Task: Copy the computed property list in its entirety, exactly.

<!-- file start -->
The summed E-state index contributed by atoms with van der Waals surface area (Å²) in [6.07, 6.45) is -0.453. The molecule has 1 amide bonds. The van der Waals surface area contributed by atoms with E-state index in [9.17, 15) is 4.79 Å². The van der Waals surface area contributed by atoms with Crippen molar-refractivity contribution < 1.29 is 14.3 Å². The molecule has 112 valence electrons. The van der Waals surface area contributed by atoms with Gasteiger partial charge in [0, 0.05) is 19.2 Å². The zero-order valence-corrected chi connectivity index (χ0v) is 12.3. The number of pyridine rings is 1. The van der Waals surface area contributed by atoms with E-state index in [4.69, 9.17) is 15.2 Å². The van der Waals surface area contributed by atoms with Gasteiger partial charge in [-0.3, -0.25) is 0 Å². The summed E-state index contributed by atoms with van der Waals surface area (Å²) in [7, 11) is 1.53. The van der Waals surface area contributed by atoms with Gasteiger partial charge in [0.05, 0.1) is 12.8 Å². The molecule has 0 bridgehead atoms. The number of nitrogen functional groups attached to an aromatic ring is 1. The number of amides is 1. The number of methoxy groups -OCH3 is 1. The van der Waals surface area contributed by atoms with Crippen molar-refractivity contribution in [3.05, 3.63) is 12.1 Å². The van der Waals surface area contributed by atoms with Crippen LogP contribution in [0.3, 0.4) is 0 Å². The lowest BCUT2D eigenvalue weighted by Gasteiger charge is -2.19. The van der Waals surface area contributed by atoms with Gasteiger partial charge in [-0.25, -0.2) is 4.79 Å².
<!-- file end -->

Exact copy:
The summed E-state index contributed by atoms with van der Waals surface area (Å²) in [6.07, 6.45) is -0.453. The molecule has 1 amide bonds. The van der Waals surface area contributed by atoms with E-state index in [9.17, 15) is 4.79 Å². The van der Waals surface area contributed by atoms with Crippen molar-refractivity contribution < 1.29 is 14.3 Å². The molecule has 112 valence electrons. The van der Waals surface area contributed by atoms with Gasteiger partial charge in [0, 0.05) is 19.2 Å². The zero-order valence-corrected chi connectivity index (χ0v) is 12.3. The number of pyridine rings is 1. The van der Waals surface area contributed by atoms with E-state index in [4.69, 9.17) is 15.2 Å². The van der Waals surface area contributed by atoms with Gasteiger partial charge in [-0.3, -0.25) is 0 Å². The summed E-state index contributed by atoms with van der Waals surface area (Å²) in [7, 11) is 1.53. The van der Waals surface area contributed by atoms with Gasteiger partial charge in [0.05, 0.1) is 12.8 Å². The molecule has 0 bridgehead atoms. The number of nitrogen functional groups attached to an aromatic ring is 1. The number of amides is 1. The number of methoxy groups -OCH3 is 1. The van der Waals surface area contributed by atoms with Crippen molar-refractivity contribution in [3.05, 3.63) is 12.1 Å². The van der Waals surface area contributed by atoms with Crippen LogP contribution in [0.3, 0.4) is 0 Å². The lowest BCUT2D eigenvalue weighted by Gasteiger charge is -2.19. The van der Waals surface area contributed by atoms with Gasteiger partial charge in [-0.25, -0.2) is 4.79 Å².